King Charles holds first audience with Liz Truss in Buckingham Palace

King Charles III has met Liz Truss for his first audience with a prime minister as monarch.

Ms Truss travelled to Buckingham Palace after Charles arrived in London from Scotland, where he had flown to be with his mother in her final hours.

She was seen climbing out of a ministerial car on the palace’s rear forecourt late on Friday afternoon and was escorted in alone by a guard.

The meeting marks the first exercise of the new King’s political duties, which will see him meet with the PM once a week behind closed doors.

Moments earlier he was seen greeting well-wishers outside the palace, also his first encounter with the public since the death of Queen Elizabeth II.

After thanking and shaking hands with visitors, he was kissed on the right hand by one woman and on the cheek by another who appeared visibly saddened.

The audience comes ahead of the King’s first address to the nation, which will be broadcast at 6pm on major TV channels.

Audio from the pre-recorded speech is expected to be played as a special rememberance service gets underway at St Paul’s Cathedral in central London.

The 73-year-old is expected to use his address to pay tribute to the late Queen, both as a monarch and mother, and pledge his duty as her successor.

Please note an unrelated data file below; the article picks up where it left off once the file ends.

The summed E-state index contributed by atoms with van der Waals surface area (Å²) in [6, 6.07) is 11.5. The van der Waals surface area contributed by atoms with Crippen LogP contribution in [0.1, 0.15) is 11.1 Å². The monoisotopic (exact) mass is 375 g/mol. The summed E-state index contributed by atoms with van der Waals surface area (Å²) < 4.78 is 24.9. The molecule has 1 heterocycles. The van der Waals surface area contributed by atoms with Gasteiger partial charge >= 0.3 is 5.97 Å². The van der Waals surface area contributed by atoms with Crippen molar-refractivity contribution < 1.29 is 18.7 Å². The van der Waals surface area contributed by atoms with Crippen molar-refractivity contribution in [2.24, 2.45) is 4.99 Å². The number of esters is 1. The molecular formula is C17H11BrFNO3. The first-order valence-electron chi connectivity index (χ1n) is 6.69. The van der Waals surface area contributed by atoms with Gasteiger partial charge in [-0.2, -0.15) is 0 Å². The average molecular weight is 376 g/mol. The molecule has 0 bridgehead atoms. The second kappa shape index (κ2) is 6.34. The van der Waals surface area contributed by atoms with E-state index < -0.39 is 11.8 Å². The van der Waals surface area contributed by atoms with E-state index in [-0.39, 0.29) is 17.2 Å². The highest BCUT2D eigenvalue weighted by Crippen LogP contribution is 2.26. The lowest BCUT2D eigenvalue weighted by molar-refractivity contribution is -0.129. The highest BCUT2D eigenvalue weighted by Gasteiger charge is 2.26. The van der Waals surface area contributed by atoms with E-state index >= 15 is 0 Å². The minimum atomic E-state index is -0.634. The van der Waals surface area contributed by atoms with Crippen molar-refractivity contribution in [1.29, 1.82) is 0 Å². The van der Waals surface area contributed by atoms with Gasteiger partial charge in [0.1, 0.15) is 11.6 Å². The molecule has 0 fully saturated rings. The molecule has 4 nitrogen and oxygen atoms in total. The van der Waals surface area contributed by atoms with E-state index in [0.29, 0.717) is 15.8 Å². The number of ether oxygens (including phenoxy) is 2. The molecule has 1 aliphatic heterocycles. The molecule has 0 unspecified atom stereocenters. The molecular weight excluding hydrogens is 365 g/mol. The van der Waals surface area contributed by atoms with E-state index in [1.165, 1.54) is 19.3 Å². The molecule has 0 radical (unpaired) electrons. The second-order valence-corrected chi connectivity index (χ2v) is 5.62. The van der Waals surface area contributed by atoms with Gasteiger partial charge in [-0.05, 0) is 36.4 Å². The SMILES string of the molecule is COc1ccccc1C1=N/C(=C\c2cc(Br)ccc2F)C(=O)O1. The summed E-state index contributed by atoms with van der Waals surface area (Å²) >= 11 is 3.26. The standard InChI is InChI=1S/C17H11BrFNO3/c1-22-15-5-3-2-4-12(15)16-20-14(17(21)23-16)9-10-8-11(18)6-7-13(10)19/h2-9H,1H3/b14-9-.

Royal experts believe he will echo a famous address broadcast by radio from South Africa on her 21st birthday in 1947, five years before she took the throne.

At the time she said: ‘I declare before you all that my whole life whether it be long or short shall be devoted to your service and the service of our great imperial family to which we all belong.’

In a statement released upon the announcement of the Queen’s death on Thursday, Charles said: ‘The death of my beloved mother, Her Majesty The Queen, is a moment of the greatest sadness for me and all members of my family.

‘We mourn profoundly the passing of a cherished sovereign and a much-loved mother.’

A detailed royal protocal launched after the Queen’s death has left Charles with very little time for personal mourning.

Friday also saw the beginning of a 10-day period of national mourning ahead of Elizabeth’s funeral, which will see her lie in state in Edinburgh and Westminster.

The first day of ceremonies included two simultaneous 96-gun salutes in London’s Hyde Park and Tower Bridge – one round for each year of her life – fired at 1pm.

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